OMAHA, Neb. (KMTV) — The Southside Redevelopment Corporation is a new nonprofit in South Omaha that is leading revitalization efforts in the community. They focus on three pillars — mixed-income housing, cradle to career education pipeline and community vibrancy.
They were meeting with the community in person to get feedback about what residents want to see change in their neighborhood when COVID hit. Once they weren't able to gather anymore they had to shift.
They worked with the Parks and Recreations Department of the City of Omaha to create an interactive art installation that now stands on the corner of 30th and Y street.
"We thought this would be a fun way to capture some of the feedback and desires of residents and we also had a smaller in person meeting with residents and they really said they wanted something colorful and something bright to see in the neighborhood. So we thought this was a good idea,” said Crystal Sierra, project manager of Southside Redevelopment Corporation.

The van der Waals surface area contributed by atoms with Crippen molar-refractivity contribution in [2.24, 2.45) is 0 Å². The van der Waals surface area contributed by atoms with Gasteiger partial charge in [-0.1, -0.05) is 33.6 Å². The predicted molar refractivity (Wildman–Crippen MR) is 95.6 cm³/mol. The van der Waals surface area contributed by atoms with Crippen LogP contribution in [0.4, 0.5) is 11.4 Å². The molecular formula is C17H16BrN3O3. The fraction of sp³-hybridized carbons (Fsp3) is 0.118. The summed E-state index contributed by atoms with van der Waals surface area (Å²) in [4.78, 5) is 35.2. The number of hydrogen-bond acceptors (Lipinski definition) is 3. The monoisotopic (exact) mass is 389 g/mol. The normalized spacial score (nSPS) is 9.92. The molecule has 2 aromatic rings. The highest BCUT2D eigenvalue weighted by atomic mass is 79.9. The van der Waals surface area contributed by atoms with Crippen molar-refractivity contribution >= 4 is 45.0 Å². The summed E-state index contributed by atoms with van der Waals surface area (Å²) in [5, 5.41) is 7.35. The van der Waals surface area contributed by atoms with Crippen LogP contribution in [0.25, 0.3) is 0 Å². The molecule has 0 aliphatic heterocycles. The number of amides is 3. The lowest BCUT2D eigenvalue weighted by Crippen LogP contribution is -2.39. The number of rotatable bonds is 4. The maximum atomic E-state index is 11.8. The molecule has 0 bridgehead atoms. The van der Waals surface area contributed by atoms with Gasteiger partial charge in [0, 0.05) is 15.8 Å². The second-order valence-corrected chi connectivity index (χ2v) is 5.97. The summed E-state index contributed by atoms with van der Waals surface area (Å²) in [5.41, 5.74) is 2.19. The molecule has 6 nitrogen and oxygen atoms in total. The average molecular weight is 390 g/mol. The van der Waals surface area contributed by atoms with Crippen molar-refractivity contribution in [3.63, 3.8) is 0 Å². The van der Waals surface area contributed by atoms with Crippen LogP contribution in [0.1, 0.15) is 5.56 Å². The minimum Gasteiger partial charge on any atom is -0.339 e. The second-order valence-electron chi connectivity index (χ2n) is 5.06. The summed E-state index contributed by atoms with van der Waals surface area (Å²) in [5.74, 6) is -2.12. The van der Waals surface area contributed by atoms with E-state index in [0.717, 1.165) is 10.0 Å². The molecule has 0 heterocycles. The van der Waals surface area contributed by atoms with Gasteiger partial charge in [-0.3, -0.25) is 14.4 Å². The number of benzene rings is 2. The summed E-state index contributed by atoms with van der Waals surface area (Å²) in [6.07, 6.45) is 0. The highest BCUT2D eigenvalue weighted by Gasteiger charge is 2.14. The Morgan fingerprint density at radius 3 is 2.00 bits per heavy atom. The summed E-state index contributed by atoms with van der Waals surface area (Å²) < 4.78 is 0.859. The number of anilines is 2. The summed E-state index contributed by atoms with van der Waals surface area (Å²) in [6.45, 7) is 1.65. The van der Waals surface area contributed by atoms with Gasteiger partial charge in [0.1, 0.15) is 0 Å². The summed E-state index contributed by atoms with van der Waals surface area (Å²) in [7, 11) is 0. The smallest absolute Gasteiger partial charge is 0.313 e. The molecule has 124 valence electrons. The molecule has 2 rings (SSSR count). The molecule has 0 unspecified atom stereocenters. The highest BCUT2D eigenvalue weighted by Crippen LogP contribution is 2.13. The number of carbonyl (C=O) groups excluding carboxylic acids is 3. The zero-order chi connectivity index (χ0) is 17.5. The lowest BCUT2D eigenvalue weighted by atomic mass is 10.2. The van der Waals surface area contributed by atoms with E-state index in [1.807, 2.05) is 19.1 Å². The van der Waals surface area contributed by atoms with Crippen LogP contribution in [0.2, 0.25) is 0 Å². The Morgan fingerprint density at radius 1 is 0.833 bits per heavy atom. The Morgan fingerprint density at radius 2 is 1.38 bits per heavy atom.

On one side of the cube is a colorful map of the community. The other sides are created from chalkboard paint and asks residents what their ideal neighborhood has and doesn't have.
Chalkboard is available on the cube for residents to write their responses.
"It’s a lot of things and it varies depending on who you talk to, but I would say the number one concern right now is just increasing safety, whether that’s fixing some of the lighting, the sidewalks, reduction in violent crime, was a common thing that we’ve seen. Other items are like park improvements, bike routes, seating, better public spaces," Sierra said.
Sierra said the cube is a good conversation starter, especially because of it's location. Once Southside receives enough responses they'll begin implementing changes.
"We’re gong to be changing out the question to continue to get additional feedback. After that we’ll go through all the responses and gather all the input and also figure out how to interactively ask the community to prioritize these responses. Then try to get moving on some of the changes they’d like to see," Sierra said.